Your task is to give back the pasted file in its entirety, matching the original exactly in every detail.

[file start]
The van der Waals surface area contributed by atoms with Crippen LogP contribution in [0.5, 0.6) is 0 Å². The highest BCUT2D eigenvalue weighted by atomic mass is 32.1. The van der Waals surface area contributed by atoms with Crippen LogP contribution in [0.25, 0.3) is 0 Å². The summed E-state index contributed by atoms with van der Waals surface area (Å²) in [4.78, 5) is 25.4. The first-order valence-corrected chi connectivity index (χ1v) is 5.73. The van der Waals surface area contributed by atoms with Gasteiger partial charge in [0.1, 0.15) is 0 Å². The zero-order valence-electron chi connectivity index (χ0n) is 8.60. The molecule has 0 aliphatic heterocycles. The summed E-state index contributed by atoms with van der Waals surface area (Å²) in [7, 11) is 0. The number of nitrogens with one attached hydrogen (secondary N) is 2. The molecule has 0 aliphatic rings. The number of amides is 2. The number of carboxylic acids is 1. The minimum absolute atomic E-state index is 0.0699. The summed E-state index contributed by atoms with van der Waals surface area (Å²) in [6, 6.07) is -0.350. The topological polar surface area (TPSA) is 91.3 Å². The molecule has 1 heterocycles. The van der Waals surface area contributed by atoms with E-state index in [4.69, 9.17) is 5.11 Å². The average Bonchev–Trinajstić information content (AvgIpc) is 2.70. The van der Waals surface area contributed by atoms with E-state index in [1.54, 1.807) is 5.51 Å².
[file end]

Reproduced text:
The van der Waals surface area contributed by atoms with Crippen LogP contribution in [0.5, 0.6) is 0 Å². The highest BCUT2D eigenvalue weighted by atomic mass is 32.1. The van der Waals surface area contributed by atoms with Crippen LogP contribution in [0.25, 0.3) is 0 Å². The summed E-state index contributed by atoms with van der Waals surface area (Å²) in [4.78, 5) is 25.4. The first-order valence-corrected chi connectivity index (χ1v) is 5.73. The van der Waals surface area contributed by atoms with Gasteiger partial charge in [0.1, 0.15) is 0 Å². The zero-order valence-electron chi connectivity index (χ0n) is 8.60. The molecule has 0 aliphatic heterocycles. The summed E-state index contributed by atoms with van der Waals surface area (Å²) in [7, 11) is 0. The number of nitrogens with one attached hydrogen (secondary N) is 2. The molecule has 0 aliphatic rings. The number of amides is 2. The number of carboxylic acids is 1. The minimum absolute atomic E-state index is 0.0699. The summed E-state index contributed by atoms with van der Waals surface area (Å²) in [6, 6.07) is -0.350. The topological polar surface area (TPSA) is 91.3 Å². The molecule has 1 heterocycles. The van der Waals surface area contributed by atoms with E-state index in [4.69, 9.17) is 5.11 Å². The average Bonchev–Trinajstić information content (AvgIpc) is 2.70. The van der Waals surface area contributed by atoms with E-state index in [1.54, 1.807) is 5.51 Å².